There is also research that looks into the genetic explanation for social anxiety disorder. The study by Forstner et al. (2017) looked at the serotonin gene SLC6A4 and how this contributes towards social anxiety disorder in 321 German SAD patients. The researchers found that there are numerous genes that contribute to social anxiety disorder, as SNPs (single-nucleotide polymorphisms) were found near SLC6A4 which is the main area where SSRIs work to treat anxiety disorders. This study was done in a lab experimental condition, which is great to increase the reliability of the findings, and highlights that the findings can be trusted. Furthermore, the findings were statistically significant which highlights that there is an association between genetics and social anxiety disorder. However, this study focuses on the relationship between the variables, but we cannot establish causation as we do not know whether social anxiety disorder is caused by this gene, or if social anxiety disorder has caused the variances in the gene instead, which needs to be investigated further. Although, there is a large sample size in this study, which we can infer that there is high population validity since we are likely to generalise these findings to other cases of social anxiety disorder. Stein et al. (2017) conducted a study on army service members where they looked at the heritability of social anxiety by looking at a New Soldier Study (NSS) and a pre/post Deployment Survey (PPDS). The NSS consisted of genotyping the cohort and picked samples based on different phenotypes and collecting a subset (mainly focused in PTSD) for genotyping. PPDS is a survey that took baseline data from US soldiers approximately six weeks during their deployment in Afghanistan. They found that there was a SNP-based heritability for social anxiety (12%) and confirmed that social anxiety disorder has heritability, and highlights the importance of finding genetic risks for SAD. One limitation of this study is that it has a small sample size, and is therefore less likely to find genes that will have an impact on social anxiety. Moreover, this small sample size makes it difficult to generalise the results since there are so little participants and lacks population validity. Although, this study is very reliable due to the laboratory experimental conditions, since all extraneous and confounding variables have been controlled. Yet, neither one of these studies refers to any environmental influences, in particular, the harsh surroundings of being in a war-like setting are likely to trigger anxiety-like symptoms for those who do not have a genetic predisposition. Although this research does present some issues with methodology, it is clear that there is a genetic influence, even though more research does need to be done in this area.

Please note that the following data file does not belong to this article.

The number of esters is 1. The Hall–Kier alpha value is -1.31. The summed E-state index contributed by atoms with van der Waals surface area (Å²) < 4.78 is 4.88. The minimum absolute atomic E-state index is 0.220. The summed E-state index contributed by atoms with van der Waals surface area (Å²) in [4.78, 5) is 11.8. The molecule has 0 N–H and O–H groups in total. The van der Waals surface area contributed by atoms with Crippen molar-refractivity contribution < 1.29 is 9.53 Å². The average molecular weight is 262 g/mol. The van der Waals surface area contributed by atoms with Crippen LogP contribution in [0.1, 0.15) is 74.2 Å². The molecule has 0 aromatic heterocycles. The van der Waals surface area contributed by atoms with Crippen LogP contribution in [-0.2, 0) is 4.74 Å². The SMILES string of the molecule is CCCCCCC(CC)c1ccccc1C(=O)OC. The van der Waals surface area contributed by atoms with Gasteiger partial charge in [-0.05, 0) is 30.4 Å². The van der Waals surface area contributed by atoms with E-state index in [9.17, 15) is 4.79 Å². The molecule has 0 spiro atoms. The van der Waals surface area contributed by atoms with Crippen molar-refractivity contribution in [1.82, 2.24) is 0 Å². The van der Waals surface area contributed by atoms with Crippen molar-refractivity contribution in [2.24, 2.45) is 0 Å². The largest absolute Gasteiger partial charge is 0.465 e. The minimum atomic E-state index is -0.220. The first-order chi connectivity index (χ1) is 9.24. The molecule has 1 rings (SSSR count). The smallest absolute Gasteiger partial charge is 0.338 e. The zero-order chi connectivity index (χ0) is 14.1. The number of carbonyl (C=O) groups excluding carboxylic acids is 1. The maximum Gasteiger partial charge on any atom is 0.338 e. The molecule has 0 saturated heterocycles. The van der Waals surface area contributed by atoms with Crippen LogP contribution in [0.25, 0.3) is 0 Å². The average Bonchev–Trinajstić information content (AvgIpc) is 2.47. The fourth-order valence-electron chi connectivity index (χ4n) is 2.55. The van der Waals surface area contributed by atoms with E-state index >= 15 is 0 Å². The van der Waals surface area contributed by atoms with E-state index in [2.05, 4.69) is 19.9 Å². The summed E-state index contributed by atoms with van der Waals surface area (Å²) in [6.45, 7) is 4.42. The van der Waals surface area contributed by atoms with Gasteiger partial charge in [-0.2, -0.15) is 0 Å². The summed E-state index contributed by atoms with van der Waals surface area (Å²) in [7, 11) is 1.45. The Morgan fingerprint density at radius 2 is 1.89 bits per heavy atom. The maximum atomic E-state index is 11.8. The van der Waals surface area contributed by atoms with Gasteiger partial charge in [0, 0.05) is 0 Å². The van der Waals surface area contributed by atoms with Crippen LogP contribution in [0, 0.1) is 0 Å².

It is important to consider the power of both explanations combined – an interactionist approach. Perhaps a person may have a genetic predisposition, but the exposure to a negative social situation may trigger the disorder. Gazelle (2013) looked into a more interactionist explanation in young girls, who were assigned to different play groups and they had to play with their familiar play group for 5 days and unfamiliar for another 5 days. Gazelle found that social anxiety is already pre-existing in a child but social anxiety is also triggered by the child’s surroundings. She also found that children who were in the anxious solitary excluded group experienced the most distress when they experienced rejection, and also saw that anxious solitary children carried their behaviour style across all different contexts, implying that anxiety is already existent in the child. This study has some benefits, it has high ecological validity as the study was done in a manner that would be realistic to the children, therefore the results would be authentic. Furthermore, this study highlights the impact of both genetic predisposition as well as the environment, which reduces the reductionism that the other studies promoted. However, it is difficult to generalise these results since the study was done on young children; adults may not experience these same effects and so it is difficult to confirm if these findings are completely valid. The main importance of this explanation is that this has implications on treatments, an interactionist treatment of both SSRIs and CBT would be more effective for patients with social anxiety.

All empirical research that has been discussed has provided an insight on how we could explain social anxiety disorder. It is clear that there is an environmental influence on SAD, predominantly from peer stress and due to lower perceived social support. Furthermore, there is some supporting evidence to show that there is a genetic influence on social anxiety due to variances in the gene important for serotonin reuptake, as well as finding a heritability for social anxiety. Yet, it appears that when we combine both explanations there is more valid and reliable findings, and this interactionist approach has demonstrated that treatment for social anxiety is more effective when both SSRIs and CBT are used. 

16 August 2021